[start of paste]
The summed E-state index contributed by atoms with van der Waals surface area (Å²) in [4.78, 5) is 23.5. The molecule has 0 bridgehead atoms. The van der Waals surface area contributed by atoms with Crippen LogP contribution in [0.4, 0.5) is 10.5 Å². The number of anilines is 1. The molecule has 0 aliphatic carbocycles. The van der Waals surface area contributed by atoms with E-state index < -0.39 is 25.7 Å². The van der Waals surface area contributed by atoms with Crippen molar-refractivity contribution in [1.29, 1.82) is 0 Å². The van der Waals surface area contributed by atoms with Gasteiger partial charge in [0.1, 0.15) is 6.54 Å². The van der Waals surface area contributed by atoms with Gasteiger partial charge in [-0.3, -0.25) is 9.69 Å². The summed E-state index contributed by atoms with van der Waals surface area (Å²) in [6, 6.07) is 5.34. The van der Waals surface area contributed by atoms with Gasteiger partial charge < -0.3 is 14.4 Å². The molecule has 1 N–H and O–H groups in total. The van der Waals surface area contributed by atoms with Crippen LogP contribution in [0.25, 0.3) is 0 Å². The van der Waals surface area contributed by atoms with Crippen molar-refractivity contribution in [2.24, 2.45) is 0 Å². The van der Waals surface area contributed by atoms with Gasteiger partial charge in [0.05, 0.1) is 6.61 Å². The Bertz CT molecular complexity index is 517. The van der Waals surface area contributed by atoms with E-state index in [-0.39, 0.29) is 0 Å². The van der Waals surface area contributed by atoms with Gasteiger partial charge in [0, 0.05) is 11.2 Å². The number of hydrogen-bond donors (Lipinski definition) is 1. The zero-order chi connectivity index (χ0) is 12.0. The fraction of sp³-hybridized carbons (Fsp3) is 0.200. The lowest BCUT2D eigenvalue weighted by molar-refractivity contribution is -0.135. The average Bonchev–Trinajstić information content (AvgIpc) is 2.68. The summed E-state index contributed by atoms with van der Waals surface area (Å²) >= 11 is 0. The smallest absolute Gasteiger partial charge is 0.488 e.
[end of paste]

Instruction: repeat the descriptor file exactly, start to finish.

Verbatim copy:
The summed E-state index contributed by atoms with van der Waals surface area (Å²) in [4.78, 5) is 23.5. The molecule has 0 bridgehead atoms. The van der Waals surface area contributed by atoms with Crippen LogP contribution in [0.4, 0.5) is 10.5 Å². The number of anilines is 1. The molecule has 0 aliphatic carbocycles. The van der Waals surface area contributed by atoms with E-state index < -0.39 is 25.7 Å². The van der Waals surface area contributed by atoms with Crippen molar-refractivity contribution in [1.29, 1.82) is 0 Å². The van der Waals surface area contributed by atoms with Gasteiger partial charge in [0.1, 0.15) is 6.54 Å². The van der Waals surface area contributed by atoms with Gasteiger partial charge in [-0.3, -0.25) is 9.69 Å². The summed E-state index contributed by atoms with van der Waals surface area (Å²) in [6, 6.07) is 5.34. The van der Waals surface area contributed by atoms with Gasteiger partial charge < -0.3 is 14.4 Å². The molecule has 1 N–H and O–H groups in total. The van der Waals surface area contributed by atoms with Crippen LogP contribution in [0.25, 0.3) is 0 Å². The van der Waals surface area contributed by atoms with Crippen molar-refractivity contribution in [2.24, 2.45) is 0 Å². The van der Waals surface area contributed by atoms with Gasteiger partial charge in [0.05, 0.1) is 6.61 Å². The Bertz CT molecular complexity index is 517. The van der Waals surface area contributed by atoms with E-state index in [-0.39, 0.29) is 0 Å². The van der Waals surface area contributed by atoms with Gasteiger partial charge in [0, 0.05) is 11.2 Å². The number of hydrogen-bond donors (Lipinski definition) is 1. The zero-order chi connectivity index (χ0) is 12.0. The fraction of sp³-hybridized carbons (Fsp3) is 0.200. The lowest BCUT2D eigenvalue weighted by molar-refractivity contribution is -0.135. The average Bonchev–Trinajstić information content (AvgIpc) is 2.68. The summed E-state index contributed by atoms with van der Waals surface area (Å²) >= 11 is 0. The smallest absolute Gasteiger partial charge is 0.488 e.